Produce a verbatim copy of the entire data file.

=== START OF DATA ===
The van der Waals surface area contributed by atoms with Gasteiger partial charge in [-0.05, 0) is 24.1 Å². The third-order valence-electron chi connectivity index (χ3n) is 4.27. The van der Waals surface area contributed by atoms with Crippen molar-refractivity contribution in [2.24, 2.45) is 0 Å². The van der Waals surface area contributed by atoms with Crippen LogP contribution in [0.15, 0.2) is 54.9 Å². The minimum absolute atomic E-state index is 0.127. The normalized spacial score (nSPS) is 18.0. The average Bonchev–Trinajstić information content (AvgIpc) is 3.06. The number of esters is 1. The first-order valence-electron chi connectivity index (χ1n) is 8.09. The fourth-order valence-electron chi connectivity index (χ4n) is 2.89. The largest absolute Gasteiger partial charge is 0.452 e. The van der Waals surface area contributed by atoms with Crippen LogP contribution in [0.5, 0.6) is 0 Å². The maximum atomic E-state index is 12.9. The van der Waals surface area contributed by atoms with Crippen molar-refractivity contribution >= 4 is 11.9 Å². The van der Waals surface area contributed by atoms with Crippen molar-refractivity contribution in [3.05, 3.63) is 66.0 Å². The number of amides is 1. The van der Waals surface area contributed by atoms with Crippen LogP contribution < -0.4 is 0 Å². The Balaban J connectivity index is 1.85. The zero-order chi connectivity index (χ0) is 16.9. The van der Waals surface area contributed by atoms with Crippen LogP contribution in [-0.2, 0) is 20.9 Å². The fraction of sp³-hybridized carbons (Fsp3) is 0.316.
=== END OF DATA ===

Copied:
The van der Waals surface area contributed by atoms with Gasteiger partial charge in [-0.05, 0) is 24.1 Å². The third-order valence-electron chi connectivity index (χ3n) is 4.27. The van der Waals surface area contributed by atoms with Crippen molar-refractivity contribution in [2.24, 2.45) is 0 Å². The van der Waals surface area contributed by atoms with Crippen LogP contribution in [0.15, 0.2) is 54.9 Å². The minimum absolute atomic E-state index is 0.127. The normalized spacial score (nSPS) is 18.0. The average Bonchev–Trinajstić information content (AvgIpc) is 3.06. The number of esters is 1. The first-order valence-electron chi connectivity index (χ1n) is 8.09. The fourth-order valence-electron chi connectivity index (χ4n) is 2.89. The largest absolute Gasteiger partial charge is 0.452 e. The van der Waals surface area contributed by atoms with Crippen LogP contribution in [0.5, 0.6) is 0 Å². The maximum atomic E-state index is 12.9. The van der Waals surface area contributed by atoms with Crippen molar-refractivity contribution >= 4 is 11.9 Å². The van der Waals surface area contributed by atoms with Crippen molar-refractivity contribution in [3.05, 3.63) is 66.0 Å². The number of amides is 1. The van der Waals surface area contributed by atoms with Crippen LogP contribution < -0.4 is 0 Å². The Balaban J connectivity index is 1.85. The zero-order chi connectivity index (χ0) is 16.9. The van der Waals surface area contributed by atoms with Crippen LogP contribution in [-0.2, 0) is 20.9 Å². The fraction of sp³-hybridized carbons (Fsp3) is 0.316.